Christensen knows an offensive lineman is judged on his consistency, and for him, his consistency is shown over his past three years of work.
Still, NFL coaches, scouts and general managers may not pour over every minute of his game film. So he needed a good pro day to make some of them take a second look.
"Obviously, your film is your product," Christensen said. "That's what teams are looking at. But I think pro day can definitely make teams re-evaluate or re-think you, or maybe re-see something they missed. So I think both are very important, even if film is the most important."
A quarterback is only as good as his offensive line, and Wilson knows that. It's why the recently departed junior was followed into the pro ranks by fellow junior Christensen, and why seniors Tristen Hoge and Chandon Herring also didn't flirt with staying at BYU for a free year of eligibility due to COVID-19.
Hoge and Herring are likely free-agent candidates to begin their NFL careers, but the two didn't do much to hurt their draft stock by participating in Friday's pro day.
In fact, just being at the same event as Wilson and Christensen likely aided the two. At the very least, they provided a Pro Day backbone — much like they have for the Cougars over the past three years.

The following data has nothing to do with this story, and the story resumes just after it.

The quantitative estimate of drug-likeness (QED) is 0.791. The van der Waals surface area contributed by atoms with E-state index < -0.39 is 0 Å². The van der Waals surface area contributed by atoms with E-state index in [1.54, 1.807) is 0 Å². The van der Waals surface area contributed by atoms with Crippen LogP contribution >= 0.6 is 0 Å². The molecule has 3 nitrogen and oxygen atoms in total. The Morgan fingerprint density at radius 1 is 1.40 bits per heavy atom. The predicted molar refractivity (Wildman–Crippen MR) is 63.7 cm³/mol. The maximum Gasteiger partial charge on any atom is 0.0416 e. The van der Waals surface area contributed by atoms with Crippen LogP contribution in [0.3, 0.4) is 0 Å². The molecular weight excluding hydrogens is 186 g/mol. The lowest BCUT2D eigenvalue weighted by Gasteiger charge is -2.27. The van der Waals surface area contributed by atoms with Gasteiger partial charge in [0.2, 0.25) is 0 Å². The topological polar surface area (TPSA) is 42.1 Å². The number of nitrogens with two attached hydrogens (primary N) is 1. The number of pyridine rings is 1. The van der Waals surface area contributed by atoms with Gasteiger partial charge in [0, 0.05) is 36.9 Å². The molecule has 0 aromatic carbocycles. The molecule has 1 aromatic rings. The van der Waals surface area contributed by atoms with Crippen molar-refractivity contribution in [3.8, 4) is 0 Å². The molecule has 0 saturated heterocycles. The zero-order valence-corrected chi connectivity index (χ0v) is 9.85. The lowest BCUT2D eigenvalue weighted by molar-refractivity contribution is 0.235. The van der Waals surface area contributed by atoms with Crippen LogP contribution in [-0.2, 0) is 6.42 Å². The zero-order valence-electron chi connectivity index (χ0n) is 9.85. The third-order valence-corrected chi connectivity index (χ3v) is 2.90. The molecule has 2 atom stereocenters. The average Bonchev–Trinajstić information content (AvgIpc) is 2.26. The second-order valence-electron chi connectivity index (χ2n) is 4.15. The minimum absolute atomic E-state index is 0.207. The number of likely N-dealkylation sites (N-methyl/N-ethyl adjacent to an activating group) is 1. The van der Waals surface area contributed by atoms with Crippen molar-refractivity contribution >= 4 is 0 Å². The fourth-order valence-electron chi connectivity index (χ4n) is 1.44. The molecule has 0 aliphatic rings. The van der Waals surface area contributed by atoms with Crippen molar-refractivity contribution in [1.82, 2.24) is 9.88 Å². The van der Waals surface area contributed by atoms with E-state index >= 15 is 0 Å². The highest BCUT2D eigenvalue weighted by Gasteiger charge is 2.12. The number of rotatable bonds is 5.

"That brotherhood runs deeper," Hoge said. "Being able to do this with my brothers beside me is my favorite part. I test a lot of my growth in college to being able to play against Khyiris every day."
The linemen weren't the only ones who improved their stock, either.
Chris Wilcox posted a 4.31 40-yard dash — fastest on the day — in a bid that likely earned him a spot on an NFL roster. It may even have earned him a spot in the draft this April, said Jeremiah, who gave Wilcox a "draftable grade" — likely around the fifth round — because of the 6-foot-2 cornerback's speed.
Ditto for wide receiver Dax Milne, whose 4.54 40 combined with a 4.19 shuttle run may have bumped him into a third-day selection, somewhere between the fourth and seventh round.
"I went out and worked him out in LA, and timed him at 4.58, 4.60, so I feel like I know how fast he is," Jeremiah said of Milne. "I think he has a chance to be picked on Day Three, as well."
Such is a tenuous spot for most draft picks — a seventh-round selection is rarely guaranteed a full-time roster spot, though it does come with guaranteed compensation that most free agents don't see.
But the measurables — and the speed — likely gave players likely gave a chance to players like Wilcox, who initially posted a 4.37 40 before running a second time to drop beneath former BYU wide receiver Micah Simon's time for the low spot of 4.34 on the day.
"They like my length, height, speed," said Wilcox, who said he's interviewed with "over half" of the 32 teams in the NFL, mostly over Zoom. "But I just want to let them know I can play football as well, play corner, get out of my breaks.
"Of course, I'll play any special teams. Whatever they need me to play. I'll do whatever."
Ditto for Christensen, who stands to be the Cougars' first drafted lineman since Scott Young was a fifth-round selection by Philadelphia in 2005.
"I'm really enjoying the process," Christensen said. "I get to do football as a full-time job right now, so I'm loving every minute of it."